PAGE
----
An export tax will drop to zero under a complicated formula in the softwood lumber agreement. ((Richard Lam/Canadian Press))

B.C. lumber producers are getting a double dose of good news — prices are rising and the tax they pay to ship their product to the U.S. is disappearing on June 1.

Under the Softwood Lumber Agreement signed with the U.S. in 2006, softwood lumber taxes are tied to the average price of lumber, and when the price goes up, the tax comes down.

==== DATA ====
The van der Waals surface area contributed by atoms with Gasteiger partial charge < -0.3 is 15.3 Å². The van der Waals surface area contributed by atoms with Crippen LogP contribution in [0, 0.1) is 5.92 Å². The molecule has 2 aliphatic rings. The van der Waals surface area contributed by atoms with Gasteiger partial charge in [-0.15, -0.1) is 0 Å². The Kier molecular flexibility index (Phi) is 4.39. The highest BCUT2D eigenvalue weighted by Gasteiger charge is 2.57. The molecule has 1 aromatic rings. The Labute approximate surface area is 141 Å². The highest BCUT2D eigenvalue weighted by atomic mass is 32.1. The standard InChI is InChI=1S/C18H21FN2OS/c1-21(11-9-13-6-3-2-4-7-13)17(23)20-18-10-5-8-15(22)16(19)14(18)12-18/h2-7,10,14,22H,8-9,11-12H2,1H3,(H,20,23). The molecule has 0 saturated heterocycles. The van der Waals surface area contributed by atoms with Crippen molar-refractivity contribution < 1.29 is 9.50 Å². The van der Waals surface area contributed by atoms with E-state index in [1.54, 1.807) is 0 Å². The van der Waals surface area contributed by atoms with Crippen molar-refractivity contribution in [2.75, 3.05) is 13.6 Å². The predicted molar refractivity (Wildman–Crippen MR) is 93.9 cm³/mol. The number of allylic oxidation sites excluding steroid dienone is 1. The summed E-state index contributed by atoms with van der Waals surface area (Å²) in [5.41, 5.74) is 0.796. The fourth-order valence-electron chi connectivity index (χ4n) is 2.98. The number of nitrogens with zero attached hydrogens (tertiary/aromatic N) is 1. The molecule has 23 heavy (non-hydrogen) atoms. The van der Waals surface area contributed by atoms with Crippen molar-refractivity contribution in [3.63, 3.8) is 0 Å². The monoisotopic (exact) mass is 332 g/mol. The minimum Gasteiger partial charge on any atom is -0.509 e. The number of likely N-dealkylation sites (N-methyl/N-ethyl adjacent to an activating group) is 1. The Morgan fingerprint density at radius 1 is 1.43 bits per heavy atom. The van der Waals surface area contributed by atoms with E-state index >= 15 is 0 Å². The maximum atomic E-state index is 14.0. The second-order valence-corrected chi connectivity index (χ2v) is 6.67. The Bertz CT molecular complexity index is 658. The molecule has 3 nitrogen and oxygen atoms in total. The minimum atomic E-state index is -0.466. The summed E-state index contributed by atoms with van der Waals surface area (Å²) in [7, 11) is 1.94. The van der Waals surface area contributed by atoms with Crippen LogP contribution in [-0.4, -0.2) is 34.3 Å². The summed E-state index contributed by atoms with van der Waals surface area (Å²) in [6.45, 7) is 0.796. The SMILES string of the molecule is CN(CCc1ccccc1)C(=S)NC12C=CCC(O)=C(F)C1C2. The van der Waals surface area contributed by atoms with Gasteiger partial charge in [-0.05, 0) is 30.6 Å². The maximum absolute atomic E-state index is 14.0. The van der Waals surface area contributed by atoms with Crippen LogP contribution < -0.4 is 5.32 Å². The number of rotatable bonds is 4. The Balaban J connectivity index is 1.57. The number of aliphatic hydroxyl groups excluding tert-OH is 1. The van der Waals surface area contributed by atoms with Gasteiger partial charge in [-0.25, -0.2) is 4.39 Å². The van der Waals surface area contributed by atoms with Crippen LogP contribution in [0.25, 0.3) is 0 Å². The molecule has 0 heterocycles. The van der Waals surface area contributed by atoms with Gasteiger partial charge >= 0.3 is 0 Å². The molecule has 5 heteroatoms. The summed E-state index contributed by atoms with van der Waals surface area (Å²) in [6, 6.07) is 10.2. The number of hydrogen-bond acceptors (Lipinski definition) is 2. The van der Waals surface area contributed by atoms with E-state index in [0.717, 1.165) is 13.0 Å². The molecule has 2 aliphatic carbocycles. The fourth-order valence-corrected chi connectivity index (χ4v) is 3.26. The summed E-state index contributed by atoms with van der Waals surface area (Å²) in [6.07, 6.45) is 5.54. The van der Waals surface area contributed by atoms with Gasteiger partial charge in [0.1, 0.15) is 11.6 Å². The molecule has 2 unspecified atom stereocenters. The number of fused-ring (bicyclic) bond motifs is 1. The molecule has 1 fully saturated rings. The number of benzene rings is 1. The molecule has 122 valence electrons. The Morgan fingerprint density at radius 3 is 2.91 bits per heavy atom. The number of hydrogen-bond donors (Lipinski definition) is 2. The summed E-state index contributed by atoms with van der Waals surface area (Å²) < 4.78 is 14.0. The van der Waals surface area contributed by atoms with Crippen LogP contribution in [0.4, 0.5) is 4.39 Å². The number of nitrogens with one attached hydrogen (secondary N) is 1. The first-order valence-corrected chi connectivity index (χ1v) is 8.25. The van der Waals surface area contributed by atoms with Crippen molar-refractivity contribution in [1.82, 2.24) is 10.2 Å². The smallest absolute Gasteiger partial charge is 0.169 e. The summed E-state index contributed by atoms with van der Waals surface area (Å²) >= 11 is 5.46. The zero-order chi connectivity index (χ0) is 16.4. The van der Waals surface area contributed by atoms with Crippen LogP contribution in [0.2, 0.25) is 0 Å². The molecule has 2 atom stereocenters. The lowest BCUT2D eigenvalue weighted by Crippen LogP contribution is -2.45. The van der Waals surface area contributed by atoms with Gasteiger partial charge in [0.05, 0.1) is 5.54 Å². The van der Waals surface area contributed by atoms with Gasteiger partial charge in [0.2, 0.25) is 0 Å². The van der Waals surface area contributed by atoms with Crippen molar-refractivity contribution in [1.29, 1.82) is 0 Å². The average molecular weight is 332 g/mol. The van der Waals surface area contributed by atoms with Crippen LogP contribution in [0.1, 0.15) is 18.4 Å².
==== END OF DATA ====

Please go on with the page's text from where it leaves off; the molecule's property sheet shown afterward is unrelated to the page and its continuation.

Prices have now risen so much the tax will be eliminated entirely, at least for the month of June.

"In two months, the export tax has dropped from 15 per cent to zero because of higher lumber prices," said Forests and Range Minister Pat Bell.

"While prices have softened over the last week, and will likely continue to fluctuate, no export tax during June on lumber shipments to the U.S. means companies will have more cash available for re-investing in their mills."

The tax will be reinstated if prices fall again.

The U.S. is B.C.'s largest market for softwood lumber, followed by China and Japan.